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Dr Jane Dinwoodie

Dr Jane Dinwoodie

Research Fellow, Jesus College


I am a historian of the United States and Indigenous America. I am currently working on my first book project. Tentatively titled We Remain: Indian Non-Removal in the Nineteenth-century American South, this project centres on Indian removal – a wave of federally-sponsored efforts to forcibly relocate Indigenous communities from their homelands east of the Mississippi River to new lands in the West, which peaked following the Indian Removal Act of 1830 – and, in particular, the experiences of the thousands of individuals, families, and communities that successfully avoided it throughout the South. By ranging across the region and its polities, We Remain tells the story of Indian non-removal in the South as a massive cross-regional phenomenon which affected not only Indigenous Southerners but also American officials, local residents, and continental dynamics of sovereignty, state development, and American empire.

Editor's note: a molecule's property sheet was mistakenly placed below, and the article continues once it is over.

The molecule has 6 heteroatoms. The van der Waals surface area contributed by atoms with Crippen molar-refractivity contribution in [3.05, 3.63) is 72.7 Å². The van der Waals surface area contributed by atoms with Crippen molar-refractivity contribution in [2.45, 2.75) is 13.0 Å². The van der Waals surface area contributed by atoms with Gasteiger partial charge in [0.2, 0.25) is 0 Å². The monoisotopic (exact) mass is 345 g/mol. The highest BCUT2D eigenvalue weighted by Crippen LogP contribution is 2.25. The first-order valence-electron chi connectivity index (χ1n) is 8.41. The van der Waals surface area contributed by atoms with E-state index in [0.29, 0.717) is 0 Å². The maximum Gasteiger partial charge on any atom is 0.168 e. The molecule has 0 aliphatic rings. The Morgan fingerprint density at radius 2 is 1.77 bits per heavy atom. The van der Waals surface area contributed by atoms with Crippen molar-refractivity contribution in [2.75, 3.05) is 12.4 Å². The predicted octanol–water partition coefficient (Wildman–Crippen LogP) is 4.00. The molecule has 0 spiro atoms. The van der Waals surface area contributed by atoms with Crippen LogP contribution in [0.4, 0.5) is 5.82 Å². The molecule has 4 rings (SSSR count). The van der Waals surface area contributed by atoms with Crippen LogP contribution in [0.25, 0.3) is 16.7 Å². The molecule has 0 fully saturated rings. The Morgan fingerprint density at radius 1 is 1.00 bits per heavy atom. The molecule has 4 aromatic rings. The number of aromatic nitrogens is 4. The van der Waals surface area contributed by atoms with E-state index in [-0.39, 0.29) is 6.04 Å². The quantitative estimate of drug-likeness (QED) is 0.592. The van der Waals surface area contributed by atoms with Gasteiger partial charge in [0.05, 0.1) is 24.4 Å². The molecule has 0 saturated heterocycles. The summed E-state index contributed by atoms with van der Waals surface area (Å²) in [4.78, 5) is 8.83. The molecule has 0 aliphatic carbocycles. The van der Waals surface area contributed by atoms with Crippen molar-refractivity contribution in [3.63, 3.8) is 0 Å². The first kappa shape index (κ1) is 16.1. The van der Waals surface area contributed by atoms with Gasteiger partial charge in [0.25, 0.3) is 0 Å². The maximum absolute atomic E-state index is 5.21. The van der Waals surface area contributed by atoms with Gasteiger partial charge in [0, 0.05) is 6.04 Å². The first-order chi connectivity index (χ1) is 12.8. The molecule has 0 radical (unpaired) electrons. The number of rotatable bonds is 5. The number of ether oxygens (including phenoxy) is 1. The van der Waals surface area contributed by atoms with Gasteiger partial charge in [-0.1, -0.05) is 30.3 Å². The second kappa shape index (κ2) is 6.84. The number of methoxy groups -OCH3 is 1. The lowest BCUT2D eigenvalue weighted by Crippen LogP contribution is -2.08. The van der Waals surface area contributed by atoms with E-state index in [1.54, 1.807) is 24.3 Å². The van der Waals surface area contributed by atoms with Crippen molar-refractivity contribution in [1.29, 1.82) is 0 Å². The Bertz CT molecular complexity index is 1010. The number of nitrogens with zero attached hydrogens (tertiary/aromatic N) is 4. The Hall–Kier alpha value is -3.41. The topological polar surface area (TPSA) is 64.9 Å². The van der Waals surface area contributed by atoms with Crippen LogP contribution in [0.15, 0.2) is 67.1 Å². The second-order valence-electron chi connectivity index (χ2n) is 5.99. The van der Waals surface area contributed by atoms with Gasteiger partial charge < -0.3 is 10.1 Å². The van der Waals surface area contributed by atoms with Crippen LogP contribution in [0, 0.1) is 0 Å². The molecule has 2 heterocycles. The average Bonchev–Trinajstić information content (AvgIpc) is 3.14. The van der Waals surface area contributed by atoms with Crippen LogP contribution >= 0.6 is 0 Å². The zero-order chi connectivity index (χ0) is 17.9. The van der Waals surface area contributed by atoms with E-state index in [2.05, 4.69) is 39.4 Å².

I received my BA in History from Cambridge University in 2011, my MPhil in Historical Studies from Cambridge University in 2012, and my DPhil in History from Oxford University in 2017. In the 2016-17 academic year, I was an Advisory Council Dissertation Fellow at the McNeil Center for Early American Studies at the University of Pennsylvania. My research has been generously supported by a variety of associations, including the UK Arts and Humanities Research Council, the American Historical Association, the Organization of American Historians, the Royal Historical Society, and the Rothermere American Institute at Oxford University, among others.

Subject groups/Research projects

American History:

Departments and Institutes

Jesus College:


At Cambridge, I teach the second-year survey paper in early American history (paper 22, North American History, c.1500-1865) and supervise undergraduate dissertation students in American history.


  • American History

Key Publications

Jane Dinwoodie, “The Long War: Sustaining Indigenous Communities and Contesting Sovereignties in the Civil War South” in Frank Towers and Jewel Spangler (eds.), Remaking North American Sovereignty: State Transformation in the 1860s (New York: Fordham University Press, 2020).